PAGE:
Monday, August 12, 2019

Review: The First Five Centuries

The First Five Centuries The First Five Centuries by Kenneth Scott Latourette
My rating: 4 of 5 stars

Latourette, after the most part of a Century has passed, is still the standard work on Missions from the Protestant standpoint. Yet its age shows: while an Evangelical, he does concede too much to secular conceptions of Historiography that even in today’s secular environment would be perhaps outdated, showing that it is better to stick to your tradition & convictions than to try to be modern.

While bringing in a huge amount of facts, still much is summed up, since while the field of missions can be quite detailed nowadays, at the period covered by this first volume much information is missing; on the other side, he spends quite some space on a historiographical set of questions that may today sound quite speculative and outdated.

There are more recent works that must be consulted for the developments of the last Century, but none I found of this extension & ambition. Either they are useful but specialised in a short span of time, or they are equally useful but way too short. Anyway, a global History of Missions that would cover the situation until, say, the turn of the XXI Century would certainly colour the previous periods differently.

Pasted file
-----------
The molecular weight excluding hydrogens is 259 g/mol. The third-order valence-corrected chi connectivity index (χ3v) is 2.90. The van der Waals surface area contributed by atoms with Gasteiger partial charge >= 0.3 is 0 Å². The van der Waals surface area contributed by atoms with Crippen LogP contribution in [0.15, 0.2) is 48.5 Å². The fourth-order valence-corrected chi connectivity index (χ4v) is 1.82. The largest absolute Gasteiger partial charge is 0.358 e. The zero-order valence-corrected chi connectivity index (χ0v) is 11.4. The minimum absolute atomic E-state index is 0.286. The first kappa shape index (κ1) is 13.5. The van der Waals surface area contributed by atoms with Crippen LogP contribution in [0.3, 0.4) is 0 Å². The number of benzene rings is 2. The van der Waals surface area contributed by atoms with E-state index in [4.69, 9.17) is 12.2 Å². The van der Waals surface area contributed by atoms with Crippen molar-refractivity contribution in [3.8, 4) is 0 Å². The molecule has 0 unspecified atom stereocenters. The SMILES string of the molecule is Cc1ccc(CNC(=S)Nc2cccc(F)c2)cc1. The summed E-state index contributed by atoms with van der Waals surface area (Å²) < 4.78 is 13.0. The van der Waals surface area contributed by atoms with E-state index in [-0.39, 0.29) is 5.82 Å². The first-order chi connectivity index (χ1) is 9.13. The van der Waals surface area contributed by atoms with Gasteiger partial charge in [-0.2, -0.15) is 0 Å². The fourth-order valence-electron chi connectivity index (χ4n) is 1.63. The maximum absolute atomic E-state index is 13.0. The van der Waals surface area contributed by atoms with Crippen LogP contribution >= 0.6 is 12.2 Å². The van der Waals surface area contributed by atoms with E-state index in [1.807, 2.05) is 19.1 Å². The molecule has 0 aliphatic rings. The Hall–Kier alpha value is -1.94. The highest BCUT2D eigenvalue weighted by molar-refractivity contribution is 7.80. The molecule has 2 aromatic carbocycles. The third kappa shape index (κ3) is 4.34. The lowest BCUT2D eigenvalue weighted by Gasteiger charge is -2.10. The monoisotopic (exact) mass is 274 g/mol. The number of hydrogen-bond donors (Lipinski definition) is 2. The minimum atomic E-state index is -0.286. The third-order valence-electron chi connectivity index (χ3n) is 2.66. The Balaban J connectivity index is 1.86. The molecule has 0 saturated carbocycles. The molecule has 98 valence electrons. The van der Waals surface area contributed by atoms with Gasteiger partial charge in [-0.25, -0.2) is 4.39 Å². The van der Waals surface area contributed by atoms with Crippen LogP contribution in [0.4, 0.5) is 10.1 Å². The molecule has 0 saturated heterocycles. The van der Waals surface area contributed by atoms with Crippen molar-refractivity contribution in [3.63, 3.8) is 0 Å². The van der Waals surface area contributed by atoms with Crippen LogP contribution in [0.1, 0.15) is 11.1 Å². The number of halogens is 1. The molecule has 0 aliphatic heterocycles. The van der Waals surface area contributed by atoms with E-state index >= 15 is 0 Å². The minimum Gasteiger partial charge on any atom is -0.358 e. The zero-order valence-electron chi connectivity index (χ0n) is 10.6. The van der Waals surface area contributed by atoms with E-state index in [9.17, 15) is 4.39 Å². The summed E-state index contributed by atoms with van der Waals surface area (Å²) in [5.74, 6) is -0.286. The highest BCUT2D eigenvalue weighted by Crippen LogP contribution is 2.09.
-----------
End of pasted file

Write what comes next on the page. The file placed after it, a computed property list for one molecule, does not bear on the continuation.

As a Reformed Baptist reader, to me he also does sound quite Latitudinarian in his attitudes, refraining from a proper Protestant Biblical evaluation of his subject. One hungers, thus, for a new History of Missions that will be not only up to date, but also more Reformed in character; perhaps something definetly Reformed Baptist such as Nicholas R. Needham’s 2 000 years of Christ’s power would be best, as his work shows Baptists can face old realities better, not being attached to mediæval survivals in the magisterial strand of Reformation.

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